Kawhi Leonard’s ankle injury has sadly removed any remaining suspense as to whether or not the Warriors are likely to coast into the Conference Finals (Mark Runyon/Creative Commons).
Subscribe on iTunes | Google Play | Stitcher | RSS
In this two-part episode, The Starters’ Tas Melas joins us to discuss the league’s biggest storylines, such as the highly anticipated third straight Warriors-Cavaliers Finals matchup, the Celtics’ rapid and robust rebuild and Paul George and Gordon Hayward not qualifying for max extensions. But first, Paul Garcia of Project Spurs and Analyzing the League stops by to detail the incredible impact Kawhi Leonard’s injury has had and will continue to have on San Antonio’s prospects of upsetting the mighty Warriors. If you need to get in the mood, peep a handful of excerpted quotes below:
Paul Garcia: 8:45-9:28: “If there’s one lineup I think that can work, it’s [Dewayne] Dedmon at the 5. The only problem with that, which is why Pop hasn’t really been playing him, is that he slows down the ship on offense. He can’t shoot from the outside, he’s obviously just a rim runner, but defenses are good enough in the playoffs are good enough to take that away… They can try to go small… but they don’t have a team built to play small. They have a team built to play big, so that’s something they have trouble with. And the Warriors haven’t even thrown out their best stuff yet.” Continue reading
Jeff, a longtime Spurs reporter, discusses Gregg Popovich’s dominant, yet under-appreciated, squad in this exhilarating episode.
Subscribe on iTunes | Google Play | Stitcher | RSS
Amid all the talk of a potential third straight Cavaliers-Warriors Finals matchup and a statistically historic MVP race between Russell Westbrook and James Harden, the San Antonio Spurs have quietly continued their dominance, on pace for 64 wins in the first season of the post-Tim Duncan era. Jeff Garcia, lead Spurs writer for News 4 San Antonio and Fox 29 San Antonio, as well as the host of the Locked on Spurs podcast, joins us to explain why the Spurs, as always, are perfectly content to stay below the national radar until the playoffs, and how their quiet, humble star, Kawhi Leonard, embodies that mentality. He also takes us through how, in recent years, the team has been able to transition seamlessly from a slow, grinding offense to the faster-paced, efficient one we’re seeing now. Among additional fascinating topics, Jeff tackles impressive backup point guard Patrick Mills’ impending unrestricted free agency. Particularly, will the Spurs pay to keep Mills in town and/or make him the starter over Tony Parker? Read more for our favorite excerpts from Jeff:
3:31-4:35: Despite their recent success, the Spurs are perennially ignored by the national media. Jeff explains why and if it matters:
“They just get the job done, and that can get boring at times. It’s like they say: ‘death, taxes, and Spurs’…They’re sitting at 32-9. They are a defensive animal. They’re an offensive animal. But yet, overlooked…Does it really matter? Because as long as this team is jiving at the right point [and] is heading into the postseason on the right foot, has a good rhythm, they’re going to get their national media attention, and hopefully that’s going to come late June when they’re hoisting up another trophy.”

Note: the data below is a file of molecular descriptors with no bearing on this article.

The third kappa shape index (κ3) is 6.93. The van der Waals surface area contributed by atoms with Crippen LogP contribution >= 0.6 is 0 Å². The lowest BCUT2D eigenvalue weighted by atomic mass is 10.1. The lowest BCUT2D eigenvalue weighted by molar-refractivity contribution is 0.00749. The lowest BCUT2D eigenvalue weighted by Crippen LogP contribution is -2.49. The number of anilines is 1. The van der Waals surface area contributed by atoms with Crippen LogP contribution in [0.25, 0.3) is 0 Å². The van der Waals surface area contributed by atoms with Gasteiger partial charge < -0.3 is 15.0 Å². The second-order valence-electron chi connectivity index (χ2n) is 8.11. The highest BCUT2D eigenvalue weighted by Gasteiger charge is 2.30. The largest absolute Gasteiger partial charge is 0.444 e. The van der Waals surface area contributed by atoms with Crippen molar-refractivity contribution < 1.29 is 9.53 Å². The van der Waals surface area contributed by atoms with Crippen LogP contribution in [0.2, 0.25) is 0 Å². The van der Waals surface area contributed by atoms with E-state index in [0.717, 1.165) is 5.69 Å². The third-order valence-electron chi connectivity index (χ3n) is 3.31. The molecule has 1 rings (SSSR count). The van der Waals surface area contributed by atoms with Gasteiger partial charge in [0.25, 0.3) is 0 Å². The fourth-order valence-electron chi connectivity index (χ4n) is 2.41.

Stephen Anderson, second from left, interviewing Manu Ginobili
Subscribe on iTunes | Stitcher | RSS
While the Warriors are grabbing all the headlines, thanks to a perfect 16-0 start, the reliable San Antonio Spurs are quietly succeeding at a high level on both ends of the court. They are led by 24-year-old phenom and reigning Defensive Player of the Year Kawhi Leonard, but as with all Gregg Popovich-led Spurs teams over the years, individual accolades are not what it’s about. Stephen Anderson of Project Spurs graciously came on the show to discuss the Spurs’ scalding start, Leonard’s two-way dominance, the addition of LaMarcus Aldridge and plenty more.
Additional highlights include:
11:15-11:35 From an offensive standpoint, Stephen believes that integrating Aldridge will be a process. However, he’s already very impressed with his understanding of the team’s defensive principles: “His defense is a seamless transition for him. We’ve seen him defend. We’ve seen him and Tim Duncan in the paint together, which gives me flashbacks of David Robinson. LaMarcus Aldridge is not like David Robinson in that way, but defense-wise he really is proving to be a very good asset.”
16:30-16:45 On how Tim Duncan would approach his final season, which may or may not be 2015-16: “I don’t see Tim Duncan having a farewell tour. All of us journalists, all of us writers, have a running joke that if the Spurs win the championship, in his presser, post-game, he’ll say, ‘Alright guys, I’m done,’ and that’s the last time you’ll see him.”
This season, Kawhi Leonard has shouldered much of the Spurs’ scoring load in addition to playing tenacious defense (Mark Runyon/BasketballSchedule.net)
Subscribe on iTunes
In this action-packed episode, the guys reflect on the state of the Oklahoma City Thunder, particularly given Kevin Durant’s hamstring strain. Later, the trio celebrates the emergence of 24-year-old Kawhi Leonard as a bona fide offensive star and explores what in the hell is going on in Sacramento these days. Should George Karl lose his job this early in the season? Can the damage be undone? The OTNB boys are on the case.
Music: “Who Likes To Party” by Kevin MacLeod